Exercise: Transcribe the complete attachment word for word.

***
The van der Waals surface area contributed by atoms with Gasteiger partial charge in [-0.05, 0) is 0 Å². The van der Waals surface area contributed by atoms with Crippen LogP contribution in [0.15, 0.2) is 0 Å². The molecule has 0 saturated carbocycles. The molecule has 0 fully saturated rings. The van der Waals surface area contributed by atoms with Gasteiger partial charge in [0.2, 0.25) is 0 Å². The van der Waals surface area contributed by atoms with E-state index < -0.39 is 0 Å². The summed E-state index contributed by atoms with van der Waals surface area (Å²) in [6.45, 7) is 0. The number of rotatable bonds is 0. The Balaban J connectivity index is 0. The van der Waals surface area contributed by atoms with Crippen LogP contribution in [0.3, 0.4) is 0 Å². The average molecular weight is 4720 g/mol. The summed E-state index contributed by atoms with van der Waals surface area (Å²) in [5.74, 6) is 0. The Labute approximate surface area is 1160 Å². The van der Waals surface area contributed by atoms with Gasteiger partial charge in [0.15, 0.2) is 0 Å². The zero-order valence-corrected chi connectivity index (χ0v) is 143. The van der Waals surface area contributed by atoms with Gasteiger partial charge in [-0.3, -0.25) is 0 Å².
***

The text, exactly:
The van der Waals surface area contributed by atoms with Gasteiger partial charge in [-0.05, 0) is 0 Å². The van der Waals surface area contributed by atoms with Crippen LogP contribution in [0.15, 0.2) is 0 Å². The molecule has 0 saturated carbocycles. The molecule has 0 fully saturated rings. The van der Waals surface area contributed by atoms with Gasteiger partial charge in [0.2, 0.25) is 0 Å². The van der Waals surface area contributed by atoms with E-state index < -0.39 is 0 Å². The summed E-state index contributed by atoms with van der Waals surface area (Å²) in [6.45, 7) is 0. The number of rotatable bonds is 0. The Balaban J connectivity index is 0. The van der Waals surface area contributed by atoms with Crippen LogP contribution in [0.3, 0.4) is 0 Å². The average molecular weight is 4720 g/mol. The summed E-state index contributed by atoms with van der Waals surface area (Å²) in [5.74, 6) is 0. The Labute approximate surface area is 1160 Å². The van der Waals surface area contributed by atoms with Gasteiger partial charge in [0.15, 0.2) is 0 Å². The zero-order valence-corrected chi connectivity index (χ0v) is 143. The van der Waals surface area contributed by atoms with Gasteiger partial charge in [-0.3, -0.25) is 0 Å².